Viewpoint

A different kind of segregation in school

When I was born in 1963, Charlotte was a different place. There were segregated lunch counters, buses and schools. Eighteen years later, I graduated from West Charlotte High School, where students of all races succeeded together. We developed friendships never imagined a decade earlier. I look back at that segregated time, and wonder what we were thinking.

Segregation and discrimination continue for another segment of our population, the intellectually disabled. My 12-year-old son, Nick, has epilepsy, Asperger syndrome, apraxia and an intellectual disability. Recently, the new administration at his charter school insisted that he be removed from the regular classroom and be placed in a special education classroom. The teachers said they adored my son, but it was not reasonable to keep him in the classroom with his peers. The most appropriate course for him was to be in a segregated classroom where he could receive one-on-one instruction.

This makes sense, right? You would not place a student in an advanced calculus class if he has just learned his multiplication tables. Besides, having to modify lesson plans for my son would interfere with teaching other students.

Evidence-based research turns this conventional wisdom upside down. In the past 30 years, there is no study that proves that special education classes are superior to total inclusion. Studies show higher achievement scores for children with special needs when they are mainstreamed. In addition, research has shown that including students with disabilities resulted in either positive or neutral effects for students without disabilities. When all students are learning together and given the appropriate instruction and supports, all students can excel. If students with intellectual disabilities perform better in the regular classroom and their presence does not affect other students’ education, then placing them in segregated classrooms is discrimination.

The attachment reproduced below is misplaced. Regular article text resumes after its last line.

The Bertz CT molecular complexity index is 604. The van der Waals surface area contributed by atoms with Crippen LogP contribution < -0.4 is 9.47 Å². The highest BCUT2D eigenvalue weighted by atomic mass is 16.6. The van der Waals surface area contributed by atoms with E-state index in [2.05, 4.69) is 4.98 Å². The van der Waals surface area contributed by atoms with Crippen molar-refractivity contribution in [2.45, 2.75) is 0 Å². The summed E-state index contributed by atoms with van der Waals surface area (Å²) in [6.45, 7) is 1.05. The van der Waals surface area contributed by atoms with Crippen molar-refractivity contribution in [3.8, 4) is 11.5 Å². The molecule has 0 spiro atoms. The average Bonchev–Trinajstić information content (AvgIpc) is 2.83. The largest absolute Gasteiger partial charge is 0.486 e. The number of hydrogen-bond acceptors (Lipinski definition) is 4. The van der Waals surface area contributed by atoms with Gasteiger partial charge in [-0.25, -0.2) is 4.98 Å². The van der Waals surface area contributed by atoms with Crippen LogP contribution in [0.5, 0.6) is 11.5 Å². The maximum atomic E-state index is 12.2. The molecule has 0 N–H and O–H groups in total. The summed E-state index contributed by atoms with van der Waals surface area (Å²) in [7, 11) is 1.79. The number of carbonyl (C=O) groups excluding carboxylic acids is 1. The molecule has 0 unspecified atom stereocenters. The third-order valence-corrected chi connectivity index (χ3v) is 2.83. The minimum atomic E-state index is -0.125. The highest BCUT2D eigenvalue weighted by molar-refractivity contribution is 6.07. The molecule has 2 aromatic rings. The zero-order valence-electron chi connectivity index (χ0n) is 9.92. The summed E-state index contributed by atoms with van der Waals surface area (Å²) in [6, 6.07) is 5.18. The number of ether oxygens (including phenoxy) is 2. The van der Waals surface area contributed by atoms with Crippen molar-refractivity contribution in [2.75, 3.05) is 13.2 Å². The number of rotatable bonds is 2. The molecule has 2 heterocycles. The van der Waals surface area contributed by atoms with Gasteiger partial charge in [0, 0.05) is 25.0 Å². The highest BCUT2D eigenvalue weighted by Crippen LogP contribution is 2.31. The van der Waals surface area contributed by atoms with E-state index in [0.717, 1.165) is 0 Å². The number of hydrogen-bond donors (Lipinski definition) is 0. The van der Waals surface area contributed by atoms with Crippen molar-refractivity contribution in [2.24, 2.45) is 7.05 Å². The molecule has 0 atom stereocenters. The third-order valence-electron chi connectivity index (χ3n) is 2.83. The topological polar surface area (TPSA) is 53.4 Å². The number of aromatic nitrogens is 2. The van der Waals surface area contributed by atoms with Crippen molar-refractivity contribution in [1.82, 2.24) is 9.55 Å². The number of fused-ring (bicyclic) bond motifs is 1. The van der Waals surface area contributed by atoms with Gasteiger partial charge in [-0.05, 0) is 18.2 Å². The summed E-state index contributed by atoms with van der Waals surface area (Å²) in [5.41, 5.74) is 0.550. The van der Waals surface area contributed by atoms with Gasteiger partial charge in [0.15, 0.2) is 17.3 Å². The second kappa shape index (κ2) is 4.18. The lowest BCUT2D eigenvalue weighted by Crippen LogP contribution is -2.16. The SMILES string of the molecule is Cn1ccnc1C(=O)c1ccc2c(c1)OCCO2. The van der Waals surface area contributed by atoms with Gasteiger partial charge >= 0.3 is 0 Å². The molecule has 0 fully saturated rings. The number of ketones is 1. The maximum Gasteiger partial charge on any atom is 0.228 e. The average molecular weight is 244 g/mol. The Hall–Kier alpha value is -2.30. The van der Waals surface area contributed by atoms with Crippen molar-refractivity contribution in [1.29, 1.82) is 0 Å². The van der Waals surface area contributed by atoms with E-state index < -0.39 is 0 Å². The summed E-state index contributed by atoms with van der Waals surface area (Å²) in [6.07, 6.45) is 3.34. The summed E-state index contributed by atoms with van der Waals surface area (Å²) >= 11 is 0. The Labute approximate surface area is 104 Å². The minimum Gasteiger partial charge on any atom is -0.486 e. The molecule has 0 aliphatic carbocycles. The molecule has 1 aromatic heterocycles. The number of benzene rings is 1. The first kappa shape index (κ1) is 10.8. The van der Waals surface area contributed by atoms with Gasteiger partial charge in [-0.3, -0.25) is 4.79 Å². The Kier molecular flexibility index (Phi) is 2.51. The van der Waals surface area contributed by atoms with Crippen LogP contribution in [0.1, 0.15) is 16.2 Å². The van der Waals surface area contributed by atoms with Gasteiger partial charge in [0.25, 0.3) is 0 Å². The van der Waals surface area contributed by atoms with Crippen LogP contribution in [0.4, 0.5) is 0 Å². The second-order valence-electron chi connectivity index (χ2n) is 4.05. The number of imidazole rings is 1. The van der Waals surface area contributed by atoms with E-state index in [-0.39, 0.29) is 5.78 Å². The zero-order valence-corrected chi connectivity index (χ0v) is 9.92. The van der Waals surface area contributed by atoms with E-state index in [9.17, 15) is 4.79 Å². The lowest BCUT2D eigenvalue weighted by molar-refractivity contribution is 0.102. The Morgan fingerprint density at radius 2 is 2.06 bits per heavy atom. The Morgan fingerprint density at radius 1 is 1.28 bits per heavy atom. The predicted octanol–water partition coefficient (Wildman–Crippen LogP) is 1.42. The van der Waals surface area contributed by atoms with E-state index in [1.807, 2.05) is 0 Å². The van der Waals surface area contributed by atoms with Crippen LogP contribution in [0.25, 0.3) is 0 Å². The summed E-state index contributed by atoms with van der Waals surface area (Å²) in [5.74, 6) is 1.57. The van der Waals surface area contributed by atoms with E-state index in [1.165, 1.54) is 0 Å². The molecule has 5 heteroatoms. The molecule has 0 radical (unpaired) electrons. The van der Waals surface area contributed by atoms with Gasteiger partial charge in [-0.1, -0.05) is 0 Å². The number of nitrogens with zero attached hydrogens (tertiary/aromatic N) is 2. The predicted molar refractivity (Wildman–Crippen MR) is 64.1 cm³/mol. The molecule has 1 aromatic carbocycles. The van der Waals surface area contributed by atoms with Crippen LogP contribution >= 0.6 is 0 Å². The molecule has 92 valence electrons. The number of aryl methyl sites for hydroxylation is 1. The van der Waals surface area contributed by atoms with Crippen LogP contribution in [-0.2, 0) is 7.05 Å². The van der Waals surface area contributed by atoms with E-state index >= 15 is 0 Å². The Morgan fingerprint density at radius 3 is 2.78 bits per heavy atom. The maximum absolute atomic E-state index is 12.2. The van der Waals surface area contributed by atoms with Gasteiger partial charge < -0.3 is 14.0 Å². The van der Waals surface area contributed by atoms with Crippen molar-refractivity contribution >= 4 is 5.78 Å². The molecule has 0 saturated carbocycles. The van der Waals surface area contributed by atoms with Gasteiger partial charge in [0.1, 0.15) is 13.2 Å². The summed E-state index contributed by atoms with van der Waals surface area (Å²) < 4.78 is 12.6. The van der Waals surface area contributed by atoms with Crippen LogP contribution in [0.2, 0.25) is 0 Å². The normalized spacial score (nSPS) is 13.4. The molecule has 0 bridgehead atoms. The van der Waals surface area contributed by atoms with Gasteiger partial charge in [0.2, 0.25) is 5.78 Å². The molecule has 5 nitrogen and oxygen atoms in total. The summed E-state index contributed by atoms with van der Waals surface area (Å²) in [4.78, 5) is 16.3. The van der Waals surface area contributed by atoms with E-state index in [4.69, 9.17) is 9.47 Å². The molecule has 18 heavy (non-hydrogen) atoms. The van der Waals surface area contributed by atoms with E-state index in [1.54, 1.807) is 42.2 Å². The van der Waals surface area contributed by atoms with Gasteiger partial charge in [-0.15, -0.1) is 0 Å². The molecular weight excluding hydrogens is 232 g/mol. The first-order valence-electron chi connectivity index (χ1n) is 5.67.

Nick is the happiest child I know. He loves school. Although he is nonverbal, Nick is blessed with the ability to make people smile. It is beautiful to see his classmates treat him with kindness and respect. Removing him from this environment is unfair to Nick and reduces opportunities for his classmates.

Every student has a right to powerful instruction and to be treated with dignity. This requires a paradigm shift where the standard is inclusion of all children as full members of the general academic and social community. It is my hope and prayer that in the next 10 to 15 years, these special education classes will become relics of history like the segregated lunch counters and buses of the ’60s and we can look back and wonder what we were thinking.

Copsis practices internal medicine in Matthews.

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